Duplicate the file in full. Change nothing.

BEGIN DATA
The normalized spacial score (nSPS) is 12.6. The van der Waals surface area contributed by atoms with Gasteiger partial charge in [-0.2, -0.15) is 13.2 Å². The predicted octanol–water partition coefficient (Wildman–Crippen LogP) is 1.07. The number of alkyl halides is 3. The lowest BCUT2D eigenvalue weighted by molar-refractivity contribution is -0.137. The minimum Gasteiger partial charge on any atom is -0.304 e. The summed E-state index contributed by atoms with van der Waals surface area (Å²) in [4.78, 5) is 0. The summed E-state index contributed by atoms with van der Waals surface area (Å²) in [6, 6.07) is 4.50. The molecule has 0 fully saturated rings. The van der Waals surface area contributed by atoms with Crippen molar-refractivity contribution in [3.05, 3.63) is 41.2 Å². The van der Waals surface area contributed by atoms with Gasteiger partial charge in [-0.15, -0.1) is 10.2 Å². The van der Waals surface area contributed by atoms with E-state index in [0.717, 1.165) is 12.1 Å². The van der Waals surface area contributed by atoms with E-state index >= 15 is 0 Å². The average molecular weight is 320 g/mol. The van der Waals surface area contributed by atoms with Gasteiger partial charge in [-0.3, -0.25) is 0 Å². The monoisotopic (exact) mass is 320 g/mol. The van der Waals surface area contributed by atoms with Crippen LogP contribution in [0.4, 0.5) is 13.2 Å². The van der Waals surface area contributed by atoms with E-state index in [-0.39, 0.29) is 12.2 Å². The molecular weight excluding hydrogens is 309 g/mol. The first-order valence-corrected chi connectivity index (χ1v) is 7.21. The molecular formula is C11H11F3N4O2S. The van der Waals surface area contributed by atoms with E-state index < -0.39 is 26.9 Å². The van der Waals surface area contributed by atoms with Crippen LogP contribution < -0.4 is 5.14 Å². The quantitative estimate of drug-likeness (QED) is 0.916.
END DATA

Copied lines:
The normalized spacial score (nSPS) is 12.6. The van der Waals surface area contributed by atoms with Gasteiger partial charge in [-0.2, -0.15) is 13.2 Å². The predicted octanol–water partition coefficient (Wildman–Crippen LogP) is 1.07. The number of alkyl halides is 3. The lowest BCUT2D eigenvalue weighted by molar-refractivity contribution is -0.137. The minimum Gasteiger partial charge on any atom is -0.304 e. The summed E-state index contributed by atoms with van der Waals surface area (Å²) in [4.78, 5) is 0. The summed E-state index contributed by atoms with van der Waals surface area (Å²) in [6, 6.07) is 4.50. The molecule has 0 fully saturated rings. The van der Waals surface area contributed by atoms with Crippen molar-refractivity contribution in [3.05, 3.63) is 41.2 Å². The van der Waals surface area contributed by atoms with Gasteiger partial charge in [-0.15, -0.1) is 10.2 Å². The van der Waals surface area contributed by atoms with E-state index in [0.717, 1.165) is 12.1 Å². The van der Waals surface area contributed by atoms with E-state index >= 15 is 0 Å². The average molecular weight is 320 g/mol. The van der Waals surface area contributed by atoms with Gasteiger partial charge in [-0.3, -0.25) is 0 Å². The monoisotopic (exact) mass is 320 g/mol. The van der Waals surface area contributed by atoms with Crippen LogP contribution in [0.4, 0.5) is 13.2 Å². The van der Waals surface area contributed by atoms with E-state index in [-0.39, 0.29) is 12.2 Å². The molecular weight excluding hydrogens is 309 g/mol. The first-order valence-corrected chi connectivity index (χ1v) is 7.21. The molecular formula is C11H11F3N4O2S. The van der Waals surface area contributed by atoms with E-state index < -0.39 is 26.9 Å². The van der Waals surface area contributed by atoms with Crippen LogP contribution < -0.4 is 5.14 Å². The quantitative estimate of drug-likeness (QED) is 0.916.